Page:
I’ve been without a cat in the house for just under a year, and for a few months now, I’ve been feeling the urge to get a kitten to keep me company. I did a little research into cat adoption and was surprised by all the online stories I’d seen about how complicated it is – it seemed like a lot of rescue groups were more focused on putting up roadblocks than uniting pets with owners. (For example, I read several examples of people who were subjected to home studies, unannounced drop-in follow-up visits, and a variety of hoops far more suitable to human adoptions.) As someone who found her first pet through a newspaper ad and kept him alive, unsupervised, for nearly 17 years, I thought this seemed excessive. I did know, however, that not all shelters are so stringent, but I wasn’t sure how to find a good one.
And then, about a month ago, I noticed a woman I follow on Twitter and had met in passing through DC’s nonprofit circles, was posting pictures of kittens she was fostering. I was totally smitten, but didn’t reach out right away, because, well, it seemed totally awkward to be like, “Hey, I’ve met you like once, but I am totally Twitter-stalking your kittens.” As luck would have it, however, our paths crossed a week or so later at a conference, and I mentioned that I was in the market for a kitten or two. They were too small to be adoptable at that point, but she promised to be in touch when they were getting closer – which she expected would be shortly after my big trip to Alaska (and her even bigger trip to Southeast Asia).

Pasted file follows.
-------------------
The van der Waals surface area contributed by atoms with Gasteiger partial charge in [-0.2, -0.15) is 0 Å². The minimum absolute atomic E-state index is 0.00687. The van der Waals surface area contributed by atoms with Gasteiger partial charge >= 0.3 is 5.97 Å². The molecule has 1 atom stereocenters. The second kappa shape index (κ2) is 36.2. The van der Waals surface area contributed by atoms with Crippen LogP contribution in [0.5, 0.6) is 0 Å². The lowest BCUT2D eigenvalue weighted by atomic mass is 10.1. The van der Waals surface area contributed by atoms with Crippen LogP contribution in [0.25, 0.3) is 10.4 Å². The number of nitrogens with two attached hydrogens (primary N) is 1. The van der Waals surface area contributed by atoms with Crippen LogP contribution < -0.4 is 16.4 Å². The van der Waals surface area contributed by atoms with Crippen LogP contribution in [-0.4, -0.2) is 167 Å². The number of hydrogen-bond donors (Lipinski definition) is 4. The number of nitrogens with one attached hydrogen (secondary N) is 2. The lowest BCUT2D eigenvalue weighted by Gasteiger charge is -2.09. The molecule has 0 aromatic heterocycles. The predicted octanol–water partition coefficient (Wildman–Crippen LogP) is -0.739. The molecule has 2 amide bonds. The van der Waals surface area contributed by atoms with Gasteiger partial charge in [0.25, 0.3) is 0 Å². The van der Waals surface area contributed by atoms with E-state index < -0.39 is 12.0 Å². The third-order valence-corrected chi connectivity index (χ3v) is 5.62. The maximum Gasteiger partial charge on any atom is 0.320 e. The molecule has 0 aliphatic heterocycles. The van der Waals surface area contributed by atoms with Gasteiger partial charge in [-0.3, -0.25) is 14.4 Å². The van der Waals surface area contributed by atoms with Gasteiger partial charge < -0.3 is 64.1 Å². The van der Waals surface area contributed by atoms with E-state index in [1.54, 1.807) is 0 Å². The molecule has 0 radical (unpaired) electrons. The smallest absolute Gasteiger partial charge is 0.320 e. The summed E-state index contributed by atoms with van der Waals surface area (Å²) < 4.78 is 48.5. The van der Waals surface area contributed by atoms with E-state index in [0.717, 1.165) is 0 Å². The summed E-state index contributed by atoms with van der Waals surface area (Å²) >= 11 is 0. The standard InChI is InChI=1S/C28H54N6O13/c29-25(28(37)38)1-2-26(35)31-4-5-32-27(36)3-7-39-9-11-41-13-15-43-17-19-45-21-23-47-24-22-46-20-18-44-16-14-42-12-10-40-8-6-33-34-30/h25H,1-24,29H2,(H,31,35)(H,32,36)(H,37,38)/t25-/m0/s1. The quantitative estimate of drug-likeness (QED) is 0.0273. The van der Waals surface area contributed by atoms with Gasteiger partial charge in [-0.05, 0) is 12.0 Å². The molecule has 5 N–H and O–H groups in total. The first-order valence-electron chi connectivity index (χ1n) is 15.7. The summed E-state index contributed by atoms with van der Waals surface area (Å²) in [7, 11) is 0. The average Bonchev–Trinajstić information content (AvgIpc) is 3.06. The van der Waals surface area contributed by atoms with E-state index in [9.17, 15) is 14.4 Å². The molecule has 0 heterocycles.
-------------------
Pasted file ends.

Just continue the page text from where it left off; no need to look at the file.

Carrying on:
To make a long story short (I know, too late) we met up this evening so I could meet the six foster kittens and pick out the ones I thought were meant to be mine. I gotta say, that was a hell of a challenge, because these kittens are ridiculously cute, and very sweet and playful. I ended up with going with my initial impulse, and picking the runts of the two litters:
I almost went with the black kitty’s two sisters, however, because they’re big enough to adopt right now, whereas my runty friends need to get up to two pounds – the weight at which they can be spayed – before they’re allowed to be mine. And the two sisters (gray kitty and tan kitty as described here*) were super-adorable and climbed up on my shoulders like Dingle used to do, which made them almost irresistible.
So, I have to wait a few weeks until black kitty and calico kitty are mine, but this gives me time to do important things like decide what to name them – though I think I may already know the answer. When I was on vacation, I had a dream one night that I had kittens named Harper and Carlson – yes, my subconscious named one of my future pets after the young superstar of the Nationals, and the other after one of the best defensemen on the Caps. On one hand, I think a) letting my dream decide is slightly kooky and b) naming them after sports stars might be fandom run amok, but on the other hand, I actually think they sound like pretty good pet names.
No matter what I end up calling them (feel free to discuss in the comments!) I think we will be very happy:
* The other four kittens remain up for adoption (technically, mine are too, in case I somehow don’t get approved or change my mind, but you can’t have them!) and since they’re being fostered by two of the nonprofit world’s top social media chicks, they have their own website. If you’re in the market for a cat – or just want to see kittens being cute – check it out.